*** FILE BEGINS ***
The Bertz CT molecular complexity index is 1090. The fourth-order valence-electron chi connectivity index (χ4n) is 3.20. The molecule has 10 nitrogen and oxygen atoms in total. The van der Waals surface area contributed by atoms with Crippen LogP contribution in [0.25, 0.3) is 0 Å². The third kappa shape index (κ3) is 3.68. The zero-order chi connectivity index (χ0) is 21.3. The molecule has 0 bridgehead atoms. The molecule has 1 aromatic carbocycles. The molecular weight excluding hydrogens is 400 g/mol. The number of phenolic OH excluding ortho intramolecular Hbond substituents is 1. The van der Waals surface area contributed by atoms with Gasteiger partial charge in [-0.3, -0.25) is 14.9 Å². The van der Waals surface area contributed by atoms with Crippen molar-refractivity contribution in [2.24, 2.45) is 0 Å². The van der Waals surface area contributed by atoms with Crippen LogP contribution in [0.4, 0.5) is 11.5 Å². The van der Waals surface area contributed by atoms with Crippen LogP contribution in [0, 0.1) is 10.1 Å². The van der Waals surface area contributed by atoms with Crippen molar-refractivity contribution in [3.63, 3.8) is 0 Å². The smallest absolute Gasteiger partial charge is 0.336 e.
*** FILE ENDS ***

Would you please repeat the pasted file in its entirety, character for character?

The Bertz CT molecular complexity index is 1090. The fourth-order valence-electron chi connectivity index (χ4n) is 3.20. The molecule has 10 nitrogen and oxygen atoms in total. The van der Waals surface area contributed by atoms with Crippen LogP contribution in [0.25, 0.3) is 0 Å². The third kappa shape index (κ3) is 3.68. The zero-order chi connectivity index (χ0) is 21.3. The molecule has 0 bridgehead atoms. The molecule has 1 aromatic carbocycles. The molecular weight excluding hydrogens is 400 g/mol. The number of phenolic OH excluding ortho intramolecular Hbond substituents is 1. The van der Waals surface area contributed by atoms with Gasteiger partial charge in [-0.3, -0.25) is 14.9 Å². The van der Waals surface area contributed by atoms with Crippen molar-refractivity contribution in [2.24, 2.45) is 0 Å². The van der Waals surface area contributed by atoms with Crippen LogP contribution in [0.4, 0.5) is 11.5 Å². The van der Waals surface area contributed by atoms with Crippen LogP contribution in [0, 0.1) is 10.1 Å². The van der Waals surface area contributed by atoms with Crippen molar-refractivity contribution in [3.63, 3.8) is 0 Å². The smallest absolute Gasteiger partial charge is 0.336 e.